People With Disabilities Help An IDF Recruit Deepen Her Love Of The Land
By Yael Bar
Before enlisting in the Israel Defense Forces, I put a lot of consideration into where I wanted to serve. I thought about how I would be able to make the most of my abilities and how I could best contribute. I understood that I would have to do something that I loved and felt connected to.
I love nature. I believe it is a therapeutic tool, an inseparable part of what we are and an inseparable part of the continuation of our existence here on the face of this earth. I see “walking our land” as the best way to feel connected to the place we live.
I came to the conclusion that this is the way that I wanted to contribute, influence and educate. This is how I decided to be a tour guide, one of the positions in the Education Corps that is offered by the IDF to new recruits in the army.
I came accidentally, however, to my service as a guide in LOTEM – Making Nature Accessible. On the day when the army screen new recruits who wanted to be tour guides, I heard about LOTEM, and that it would be part of a panel featuring different “green organizations.” LOTEM guides tours and runs nature activities for people with special needs, with the intention of empowering these individuals.
I came to LOTEM not because I had prior experience with this population but out of love of mankind and the belief that regardless of one’s limits in life, each person deserves to enjoy nature, to hike in the Land of Israel and to feel equal to every other individual.
During my army service I was privileged to also learn much about the Land of Israel, to become familiar with it by foot, to learn about nature, the people who walked here throughout history and the people who live here today. I shared this knowledge with LOTEM, and met many different groups of individuals – those with physical disabilities, some of whom use a walker or wheelchair; children and adults with developmental disabilities; children with behavioral and emotional problems, people with communication disorders such as autism and many other populations.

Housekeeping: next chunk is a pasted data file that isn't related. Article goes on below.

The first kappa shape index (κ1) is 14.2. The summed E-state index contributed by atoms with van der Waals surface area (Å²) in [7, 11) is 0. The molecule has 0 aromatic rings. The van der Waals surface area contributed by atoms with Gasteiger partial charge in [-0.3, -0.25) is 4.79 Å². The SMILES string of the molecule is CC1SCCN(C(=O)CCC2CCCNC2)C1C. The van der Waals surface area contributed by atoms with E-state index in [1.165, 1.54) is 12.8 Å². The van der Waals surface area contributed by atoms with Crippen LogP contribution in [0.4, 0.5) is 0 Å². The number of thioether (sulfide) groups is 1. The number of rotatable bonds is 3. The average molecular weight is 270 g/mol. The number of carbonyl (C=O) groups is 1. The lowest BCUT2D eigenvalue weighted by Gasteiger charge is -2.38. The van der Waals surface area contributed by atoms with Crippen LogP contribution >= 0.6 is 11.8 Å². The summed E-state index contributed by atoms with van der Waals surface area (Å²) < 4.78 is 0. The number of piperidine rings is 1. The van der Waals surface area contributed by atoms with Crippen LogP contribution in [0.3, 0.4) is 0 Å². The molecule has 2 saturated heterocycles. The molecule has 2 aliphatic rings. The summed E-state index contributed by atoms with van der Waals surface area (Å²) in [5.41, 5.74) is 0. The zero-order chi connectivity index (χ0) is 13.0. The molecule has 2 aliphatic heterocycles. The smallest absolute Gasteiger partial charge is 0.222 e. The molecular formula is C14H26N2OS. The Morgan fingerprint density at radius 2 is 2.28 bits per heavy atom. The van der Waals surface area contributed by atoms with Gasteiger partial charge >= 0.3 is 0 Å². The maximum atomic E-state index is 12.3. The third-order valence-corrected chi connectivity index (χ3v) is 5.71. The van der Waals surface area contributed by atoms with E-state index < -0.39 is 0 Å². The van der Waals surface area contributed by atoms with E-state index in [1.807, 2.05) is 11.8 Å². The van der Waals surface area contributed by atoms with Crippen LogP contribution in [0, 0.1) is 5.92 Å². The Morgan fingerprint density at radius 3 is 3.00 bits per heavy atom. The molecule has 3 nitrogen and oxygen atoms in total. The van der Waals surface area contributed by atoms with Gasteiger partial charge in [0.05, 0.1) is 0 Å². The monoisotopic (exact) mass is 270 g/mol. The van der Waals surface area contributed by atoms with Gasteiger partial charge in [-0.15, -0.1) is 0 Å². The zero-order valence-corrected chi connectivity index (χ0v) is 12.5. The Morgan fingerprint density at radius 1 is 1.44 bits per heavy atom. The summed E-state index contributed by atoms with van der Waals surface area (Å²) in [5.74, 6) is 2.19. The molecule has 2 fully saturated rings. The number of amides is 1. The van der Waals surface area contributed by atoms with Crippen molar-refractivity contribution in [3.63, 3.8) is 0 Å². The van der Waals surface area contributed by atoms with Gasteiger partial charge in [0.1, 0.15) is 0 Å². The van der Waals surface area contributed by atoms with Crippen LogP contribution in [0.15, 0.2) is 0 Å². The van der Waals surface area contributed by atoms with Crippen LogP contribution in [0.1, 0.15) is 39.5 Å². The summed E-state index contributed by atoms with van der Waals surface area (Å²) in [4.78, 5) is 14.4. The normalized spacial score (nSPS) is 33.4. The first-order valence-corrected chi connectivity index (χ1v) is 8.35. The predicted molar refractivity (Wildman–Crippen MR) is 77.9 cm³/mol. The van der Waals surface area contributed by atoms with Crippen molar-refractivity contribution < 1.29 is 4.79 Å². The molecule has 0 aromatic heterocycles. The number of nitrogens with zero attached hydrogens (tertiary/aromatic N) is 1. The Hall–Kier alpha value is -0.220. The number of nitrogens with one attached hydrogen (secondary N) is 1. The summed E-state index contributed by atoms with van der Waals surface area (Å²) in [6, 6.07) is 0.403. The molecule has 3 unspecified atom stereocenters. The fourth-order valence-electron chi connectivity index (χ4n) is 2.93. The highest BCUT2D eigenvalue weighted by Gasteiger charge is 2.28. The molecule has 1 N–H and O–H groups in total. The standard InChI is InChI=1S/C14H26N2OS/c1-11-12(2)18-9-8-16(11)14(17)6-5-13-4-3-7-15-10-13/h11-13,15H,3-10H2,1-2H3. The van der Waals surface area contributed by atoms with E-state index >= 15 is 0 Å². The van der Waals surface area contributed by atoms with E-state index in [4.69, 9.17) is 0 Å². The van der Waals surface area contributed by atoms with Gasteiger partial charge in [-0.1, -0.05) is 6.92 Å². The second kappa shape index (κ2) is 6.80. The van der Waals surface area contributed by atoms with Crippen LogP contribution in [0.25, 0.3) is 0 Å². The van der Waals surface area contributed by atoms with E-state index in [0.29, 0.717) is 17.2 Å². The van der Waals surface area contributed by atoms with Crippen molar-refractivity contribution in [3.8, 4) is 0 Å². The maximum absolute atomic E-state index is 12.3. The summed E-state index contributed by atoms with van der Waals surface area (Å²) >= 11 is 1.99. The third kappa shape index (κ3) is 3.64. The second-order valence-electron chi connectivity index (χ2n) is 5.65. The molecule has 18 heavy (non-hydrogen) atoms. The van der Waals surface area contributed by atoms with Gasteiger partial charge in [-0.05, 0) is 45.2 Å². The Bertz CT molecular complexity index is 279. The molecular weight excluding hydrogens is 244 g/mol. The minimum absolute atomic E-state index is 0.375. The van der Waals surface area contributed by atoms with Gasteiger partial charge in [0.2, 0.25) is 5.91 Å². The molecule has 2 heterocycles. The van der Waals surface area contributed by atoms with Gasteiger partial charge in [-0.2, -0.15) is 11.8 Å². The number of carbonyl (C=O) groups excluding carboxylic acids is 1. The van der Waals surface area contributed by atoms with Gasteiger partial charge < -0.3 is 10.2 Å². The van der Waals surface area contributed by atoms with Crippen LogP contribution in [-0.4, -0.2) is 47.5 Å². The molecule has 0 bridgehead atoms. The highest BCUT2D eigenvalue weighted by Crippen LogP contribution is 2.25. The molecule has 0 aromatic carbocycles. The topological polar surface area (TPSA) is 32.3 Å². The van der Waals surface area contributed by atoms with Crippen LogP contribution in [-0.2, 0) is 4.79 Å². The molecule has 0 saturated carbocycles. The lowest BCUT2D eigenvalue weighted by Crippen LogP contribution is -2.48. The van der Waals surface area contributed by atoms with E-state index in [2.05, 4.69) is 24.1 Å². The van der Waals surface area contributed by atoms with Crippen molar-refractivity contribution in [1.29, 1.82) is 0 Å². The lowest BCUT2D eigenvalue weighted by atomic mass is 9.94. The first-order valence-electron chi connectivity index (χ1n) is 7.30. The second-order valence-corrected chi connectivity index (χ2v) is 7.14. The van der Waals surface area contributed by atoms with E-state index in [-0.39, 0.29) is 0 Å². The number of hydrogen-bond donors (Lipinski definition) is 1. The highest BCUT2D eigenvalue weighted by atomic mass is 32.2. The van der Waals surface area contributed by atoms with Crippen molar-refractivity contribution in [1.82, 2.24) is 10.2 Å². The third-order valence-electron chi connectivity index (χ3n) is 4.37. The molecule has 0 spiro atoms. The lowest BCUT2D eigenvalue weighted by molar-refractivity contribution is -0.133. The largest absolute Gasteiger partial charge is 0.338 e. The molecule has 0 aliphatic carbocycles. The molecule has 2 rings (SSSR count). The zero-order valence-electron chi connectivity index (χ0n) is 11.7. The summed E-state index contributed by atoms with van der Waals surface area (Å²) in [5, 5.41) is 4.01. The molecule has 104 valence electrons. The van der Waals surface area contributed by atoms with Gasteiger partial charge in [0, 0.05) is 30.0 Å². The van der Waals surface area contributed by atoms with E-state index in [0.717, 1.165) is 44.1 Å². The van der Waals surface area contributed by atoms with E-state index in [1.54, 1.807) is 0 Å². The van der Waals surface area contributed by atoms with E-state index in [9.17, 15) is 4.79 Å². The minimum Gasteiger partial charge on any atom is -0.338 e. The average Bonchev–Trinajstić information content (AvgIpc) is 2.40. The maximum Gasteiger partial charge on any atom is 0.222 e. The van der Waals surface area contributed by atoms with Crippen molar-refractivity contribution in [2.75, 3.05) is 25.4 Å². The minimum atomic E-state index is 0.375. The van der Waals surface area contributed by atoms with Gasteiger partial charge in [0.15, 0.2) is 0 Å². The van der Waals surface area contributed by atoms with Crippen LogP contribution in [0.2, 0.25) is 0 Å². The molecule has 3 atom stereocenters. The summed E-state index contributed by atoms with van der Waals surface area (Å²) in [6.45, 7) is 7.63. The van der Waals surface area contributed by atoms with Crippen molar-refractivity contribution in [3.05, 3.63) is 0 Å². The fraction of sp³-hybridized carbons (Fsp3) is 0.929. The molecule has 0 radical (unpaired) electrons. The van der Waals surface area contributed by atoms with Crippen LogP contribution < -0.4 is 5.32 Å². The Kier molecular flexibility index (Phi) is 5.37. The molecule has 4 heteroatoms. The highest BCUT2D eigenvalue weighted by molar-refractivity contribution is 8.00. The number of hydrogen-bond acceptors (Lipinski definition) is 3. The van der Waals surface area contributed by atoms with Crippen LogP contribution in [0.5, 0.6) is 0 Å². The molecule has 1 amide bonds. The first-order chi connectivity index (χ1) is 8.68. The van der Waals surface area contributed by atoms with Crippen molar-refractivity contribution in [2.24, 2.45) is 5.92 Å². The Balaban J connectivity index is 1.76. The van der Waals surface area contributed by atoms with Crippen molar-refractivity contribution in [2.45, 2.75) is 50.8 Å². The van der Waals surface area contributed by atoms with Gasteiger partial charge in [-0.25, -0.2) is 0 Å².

I met people who can go into nature but who require special attention and tailored instruction or a path that is appropriate to their needs, such as paths that are wheelchair accessible (which we unfortunately do not have enough of), paths that are comfortable for those who have difficulty walking and paths that challenge at-risk youth.
I was fortunate to bring children into nature who never had been on a hike before, and to join in their excitement of chirping birds and flowing water. They came to understand what nature is, and how it can be enjoyed with all the senses. We visited historical sites with adults who live in Israel but never had the opportunity to visit these places.
I had the privilege to be present in moments of difficulty during a challenging hike, which ultimately led to feelings of success and ability.
I had the privilege to receive much love that people with special needs know how to give.
I had the privilege to experience with them the joy that bursts forth on a hike when vast spaces are opened before them, when the wind blows on their faces, when the voices of animals are heard and their feelings and capabilities are strengthened.
via The Jewish Week